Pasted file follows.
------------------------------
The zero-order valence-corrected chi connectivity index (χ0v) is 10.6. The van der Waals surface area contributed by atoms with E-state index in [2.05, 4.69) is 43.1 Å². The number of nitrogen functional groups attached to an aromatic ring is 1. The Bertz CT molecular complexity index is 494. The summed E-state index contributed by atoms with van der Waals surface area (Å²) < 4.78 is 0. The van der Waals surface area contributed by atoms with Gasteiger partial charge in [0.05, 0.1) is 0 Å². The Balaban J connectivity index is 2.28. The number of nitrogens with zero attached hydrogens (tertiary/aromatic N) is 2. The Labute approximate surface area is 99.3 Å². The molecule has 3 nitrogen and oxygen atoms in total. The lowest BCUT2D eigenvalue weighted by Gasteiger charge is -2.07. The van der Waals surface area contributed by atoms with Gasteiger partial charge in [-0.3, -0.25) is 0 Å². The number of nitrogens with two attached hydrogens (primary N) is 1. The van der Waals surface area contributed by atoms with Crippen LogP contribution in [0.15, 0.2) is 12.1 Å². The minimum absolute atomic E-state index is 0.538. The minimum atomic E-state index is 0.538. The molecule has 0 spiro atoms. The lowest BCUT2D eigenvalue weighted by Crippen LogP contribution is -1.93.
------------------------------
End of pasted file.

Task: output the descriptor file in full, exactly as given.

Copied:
The zero-order valence-corrected chi connectivity index (χ0v) is 10.6. The van der Waals surface area contributed by atoms with E-state index in [2.05, 4.69) is 43.1 Å². The number of nitrogen functional groups attached to an aromatic ring is 1. The Bertz CT molecular complexity index is 494. The summed E-state index contributed by atoms with van der Waals surface area (Å²) < 4.78 is 0. The van der Waals surface area contributed by atoms with Gasteiger partial charge in [0.05, 0.1) is 0 Å². The Balaban J connectivity index is 2.28. The number of nitrogens with zero attached hydrogens (tertiary/aromatic N) is 2. The Labute approximate surface area is 99.3 Å². The molecule has 3 nitrogen and oxygen atoms in total. The lowest BCUT2D eigenvalue weighted by Gasteiger charge is -2.07. The van der Waals surface area contributed by atoms with Gasteiger partial charge in [-0.3, -0.25) is 0 Å². The number of nitrogens with two attached hydrogens (primary N) is 1. The van der Waals surface area contributed by atoms with Crippen LogP contribution in [0.15, 0.2) is 12.1 Å². The minimum absolute atomic E-state index is 0.538. The minimum atomic E-state index is 0.538. The molecule has 0 spiro atoms. The lowest BCUT2D eigenvalue weighted by Crippen LogP contribution is -1.93.